When people think of Disney, 999 times out of a 1000, Mickey Mouse is the first thing to come to mind. While some people may be the oddball who thinks of Goofy, Donald or even the lovable Stitch, Mickey is the icon of the company.
And even though he is Walt Disney’s most famous creation dating back to 1928, he is not the first. One of Walt’s earlier creations, Oswald the Lucky Rabbit, is brought back to center stage alongside Mickey Mouse in Mickey’s first true solo adventure in years on any platform, and his first on the Wii.
Disney Epic Mickey was created by industry legend, Warren Spector. Also the general manager and creative director at Junction Point Studios, Warren is best known for being the director of the 1997 hit Deus Ex. Focusing on a game where “playstyle matters”, Spector spoke about a game that would change the way people feel about Mickey and the way they interacted with him in this world.
Choice is a big factor in the world of Disney Epic Mickey. First and foremost, people get to choose if they want to play as Mickey “the creator” or Mickey “the destroyer”. Those these aren’t official names for the lovable mouse, that’s how the game’s basic mechanics break down. During gameplay, players are equipped with a magical brush that either shoots out paint or paint thinner. As you’d expect, paint allows Mickey to create objects while thinner destroys them. The paint can also be used in combat to coat enemies until they decide to befriend Mickey while thinner sticks to destroying the pesky ink blot foes.
Mickey will also be able to use these actions to decide how to deal with some of the quests presented to him through the course of the game. Do you help paint someone’s house or just erase them from existence? Ultimately, these choices will determine rewards for completing quests, depending on the method taken, as well as interactions with characters later in the game. The Pete’s aren’t going to be too fond of Mickey if he has thinned their brothers off of Wasteland.
Sadly, one of the biggest issues of Disney Epic Mickey is the game’s control, most off-putting because of the inconceivably bad camera. It becomes incredibly frustrating as it pretty much does what it wants, when it wants and even using the button to reset the camera directly behind the player doesn’t always do what it is intended. Call me a purist but if a button has one lone function, it should be able to perform that task every time. Nintendo was able to do it with Super Mario 64 over ten years ago so there is no excuse why they can’t now.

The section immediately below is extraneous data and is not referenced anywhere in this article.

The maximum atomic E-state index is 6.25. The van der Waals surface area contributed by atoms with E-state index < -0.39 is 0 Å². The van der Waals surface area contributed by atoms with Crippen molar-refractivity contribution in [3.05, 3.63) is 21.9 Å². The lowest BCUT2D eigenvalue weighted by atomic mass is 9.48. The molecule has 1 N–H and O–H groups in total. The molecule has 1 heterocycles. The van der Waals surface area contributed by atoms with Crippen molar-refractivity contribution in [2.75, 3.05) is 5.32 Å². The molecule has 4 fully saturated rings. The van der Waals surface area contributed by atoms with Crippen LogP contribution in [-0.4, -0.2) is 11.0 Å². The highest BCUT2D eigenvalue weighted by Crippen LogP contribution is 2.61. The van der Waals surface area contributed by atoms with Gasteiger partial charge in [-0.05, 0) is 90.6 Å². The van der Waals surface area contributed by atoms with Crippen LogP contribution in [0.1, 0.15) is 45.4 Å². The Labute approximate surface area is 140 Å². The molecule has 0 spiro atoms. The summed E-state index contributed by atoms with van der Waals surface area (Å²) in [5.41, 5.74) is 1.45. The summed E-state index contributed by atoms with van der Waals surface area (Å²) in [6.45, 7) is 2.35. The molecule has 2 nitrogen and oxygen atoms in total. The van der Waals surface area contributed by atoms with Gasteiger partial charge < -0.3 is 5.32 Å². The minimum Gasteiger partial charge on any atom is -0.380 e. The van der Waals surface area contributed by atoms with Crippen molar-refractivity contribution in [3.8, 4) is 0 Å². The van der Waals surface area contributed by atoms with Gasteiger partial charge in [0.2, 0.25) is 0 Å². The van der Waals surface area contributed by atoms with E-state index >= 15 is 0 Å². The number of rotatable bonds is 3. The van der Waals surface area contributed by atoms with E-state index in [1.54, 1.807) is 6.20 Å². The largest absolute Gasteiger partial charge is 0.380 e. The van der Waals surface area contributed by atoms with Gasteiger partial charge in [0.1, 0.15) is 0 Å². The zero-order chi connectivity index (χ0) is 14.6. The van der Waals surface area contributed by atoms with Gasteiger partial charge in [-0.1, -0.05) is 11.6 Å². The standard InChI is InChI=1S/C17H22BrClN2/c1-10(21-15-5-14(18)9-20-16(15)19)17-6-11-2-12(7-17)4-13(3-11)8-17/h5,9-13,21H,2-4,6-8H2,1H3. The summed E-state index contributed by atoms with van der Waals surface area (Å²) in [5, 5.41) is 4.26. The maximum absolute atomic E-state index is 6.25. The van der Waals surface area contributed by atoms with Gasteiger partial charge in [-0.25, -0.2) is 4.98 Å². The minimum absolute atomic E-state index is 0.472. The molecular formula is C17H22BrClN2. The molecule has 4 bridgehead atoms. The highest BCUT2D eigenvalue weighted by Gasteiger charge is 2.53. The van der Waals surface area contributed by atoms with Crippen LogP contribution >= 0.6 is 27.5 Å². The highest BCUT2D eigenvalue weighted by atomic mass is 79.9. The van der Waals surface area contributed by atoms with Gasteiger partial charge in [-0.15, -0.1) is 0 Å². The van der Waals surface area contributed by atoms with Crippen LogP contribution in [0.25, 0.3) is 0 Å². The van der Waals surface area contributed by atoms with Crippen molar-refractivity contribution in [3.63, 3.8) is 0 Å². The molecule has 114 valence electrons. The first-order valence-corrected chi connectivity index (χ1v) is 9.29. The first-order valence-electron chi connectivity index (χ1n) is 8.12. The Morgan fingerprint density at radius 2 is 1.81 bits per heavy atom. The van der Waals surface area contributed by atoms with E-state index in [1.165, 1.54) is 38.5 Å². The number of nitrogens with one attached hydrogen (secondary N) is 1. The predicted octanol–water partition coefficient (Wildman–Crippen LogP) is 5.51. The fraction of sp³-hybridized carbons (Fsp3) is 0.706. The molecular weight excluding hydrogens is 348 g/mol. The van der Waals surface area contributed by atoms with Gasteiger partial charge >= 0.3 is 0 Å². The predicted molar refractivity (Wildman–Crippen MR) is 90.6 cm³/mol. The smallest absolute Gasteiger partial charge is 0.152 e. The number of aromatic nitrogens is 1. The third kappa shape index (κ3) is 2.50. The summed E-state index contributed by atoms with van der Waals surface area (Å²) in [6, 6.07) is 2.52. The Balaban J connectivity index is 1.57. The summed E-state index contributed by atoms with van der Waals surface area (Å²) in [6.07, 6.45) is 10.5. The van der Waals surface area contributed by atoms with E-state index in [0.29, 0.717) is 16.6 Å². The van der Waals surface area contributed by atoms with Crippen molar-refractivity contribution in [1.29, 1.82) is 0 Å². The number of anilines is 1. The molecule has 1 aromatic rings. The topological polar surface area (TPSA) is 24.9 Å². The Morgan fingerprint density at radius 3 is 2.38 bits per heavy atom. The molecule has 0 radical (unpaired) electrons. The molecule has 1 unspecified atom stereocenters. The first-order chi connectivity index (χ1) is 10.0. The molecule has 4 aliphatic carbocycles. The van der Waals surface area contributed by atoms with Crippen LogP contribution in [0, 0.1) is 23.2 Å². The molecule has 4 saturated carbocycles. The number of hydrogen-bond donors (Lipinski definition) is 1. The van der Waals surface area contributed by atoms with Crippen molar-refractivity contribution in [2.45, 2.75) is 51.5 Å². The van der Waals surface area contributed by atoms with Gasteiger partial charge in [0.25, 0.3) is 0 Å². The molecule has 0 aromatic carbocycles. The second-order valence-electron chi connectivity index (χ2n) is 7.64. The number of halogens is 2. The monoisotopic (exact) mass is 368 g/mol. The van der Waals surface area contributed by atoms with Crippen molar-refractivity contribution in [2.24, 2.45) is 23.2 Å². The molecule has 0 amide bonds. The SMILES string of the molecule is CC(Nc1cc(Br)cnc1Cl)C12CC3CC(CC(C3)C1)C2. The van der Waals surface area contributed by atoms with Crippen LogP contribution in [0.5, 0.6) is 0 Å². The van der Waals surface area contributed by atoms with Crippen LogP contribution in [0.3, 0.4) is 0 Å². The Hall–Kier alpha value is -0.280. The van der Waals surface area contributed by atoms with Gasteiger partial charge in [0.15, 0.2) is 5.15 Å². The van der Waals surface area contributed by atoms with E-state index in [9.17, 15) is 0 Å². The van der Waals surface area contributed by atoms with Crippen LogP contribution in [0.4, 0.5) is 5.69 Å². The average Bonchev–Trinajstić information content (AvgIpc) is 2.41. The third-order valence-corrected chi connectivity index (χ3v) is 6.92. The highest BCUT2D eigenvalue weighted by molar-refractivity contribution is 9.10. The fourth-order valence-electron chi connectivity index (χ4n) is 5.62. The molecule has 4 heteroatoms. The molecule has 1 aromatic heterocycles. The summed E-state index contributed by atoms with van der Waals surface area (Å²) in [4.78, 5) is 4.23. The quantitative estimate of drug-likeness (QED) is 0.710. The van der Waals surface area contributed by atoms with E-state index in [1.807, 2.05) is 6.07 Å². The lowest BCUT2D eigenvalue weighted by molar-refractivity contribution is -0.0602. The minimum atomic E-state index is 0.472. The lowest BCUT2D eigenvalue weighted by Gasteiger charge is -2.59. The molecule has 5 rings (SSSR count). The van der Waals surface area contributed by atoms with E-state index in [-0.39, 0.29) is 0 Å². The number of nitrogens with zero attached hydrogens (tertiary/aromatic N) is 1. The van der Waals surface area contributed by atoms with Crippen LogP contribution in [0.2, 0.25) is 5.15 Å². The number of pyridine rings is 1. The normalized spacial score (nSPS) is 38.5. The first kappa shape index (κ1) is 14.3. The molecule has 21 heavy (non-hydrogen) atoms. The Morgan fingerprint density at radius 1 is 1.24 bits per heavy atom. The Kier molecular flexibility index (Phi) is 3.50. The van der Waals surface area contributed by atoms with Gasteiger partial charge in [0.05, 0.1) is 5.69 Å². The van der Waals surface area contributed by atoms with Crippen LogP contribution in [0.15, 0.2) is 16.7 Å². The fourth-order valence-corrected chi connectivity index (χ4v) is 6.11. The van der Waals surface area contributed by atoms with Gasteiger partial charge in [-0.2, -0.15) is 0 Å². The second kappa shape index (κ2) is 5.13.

Story and Presentation:
Disney Epic Mickey is a great fan service to people who have cared about and still appreciate the classic creations of Walt Disney. The game starts with the wizard Yen Sid (yes, Disney backwards) creating a model using a magical paintbrush which Mickey accidently stumbles across, creating the Shadow Blot.
Trying to fix his mistake, Mickey spills paint thinner all over the model, which players later find out erased many things within the world of Wasteland, the miniature world within the model. Months pass and Mickey is ripped through his mirror again by the Shadow Blot where it and the Mad Doctor try to steal Mickey’s heart. Saved at the last minute by Oswald, the lucky rabbit, Mickey embarks on a quest to set things write in this twisted world of forgotten characters.
This story is the main force that keeps the player going through the game’s 15 hour campaign since the gameplay is not. Sadly, the menial fetch quests that occupy much of the game’s story in between platforming sections becomes quickly tiring and repetitive. Traversing large distances only to be told to visit a new person so they can have you transport some special item feels like a bad task from an MMO and isn’t needed in a platforming adventure like Disney Epic Mickey.
Disney Epic Mickey is easily one of the best looking games to be released for the Nintendo Wii. The art design is fantastic with the contrast of bright vibrant colors along with the hazards of the Wasteland. Classic (and not so classic) characters look fantastic after their 2 to 3D evolution while still retaining their charm from Walt Disney’s original creations. The game’s cut scenes are beautifully animated as well in a very unique textured style which brings character emotions to life in an amazing way.
The sound of Disney Epic Mickey leaves something to be desired. Hampered possibly by size limitations on the Wii, there is no voice acting through the game. We know there is a voice actor out there doing a good job on Mickey as seen from the Kingdom Hearts franchise so it really is a shame that not even the game’s title mouse is given a voice. All other characters, many of whom were never given voices, likely because they never had any back before they became forgotten artifacts, speak through text boxes. These make the game feel incredibly archaic when going through the story.
Disney Epic Mickey may have been one of those cases where a title could not possibly live up to the hype, especially with a name like the one they chose for it. Having Epic in the title only leads to people already preparing themselves for Epic Fail jokes. And while Disney Epic Mickey was not a failure, it also fell short of expectations for many gamers. While the story and cute animations may appeal to more casual players and younger children, the fundamental gameplay holds Mickey back from ever reaching any Epic status. Sadly, even the creative genius of industry great Warren Spector wasn’t enough to keep this train from derailing into the Wasteland of games that are average at best.
Developers: Junction Point Studios
Publisher: Disney Interactive Studios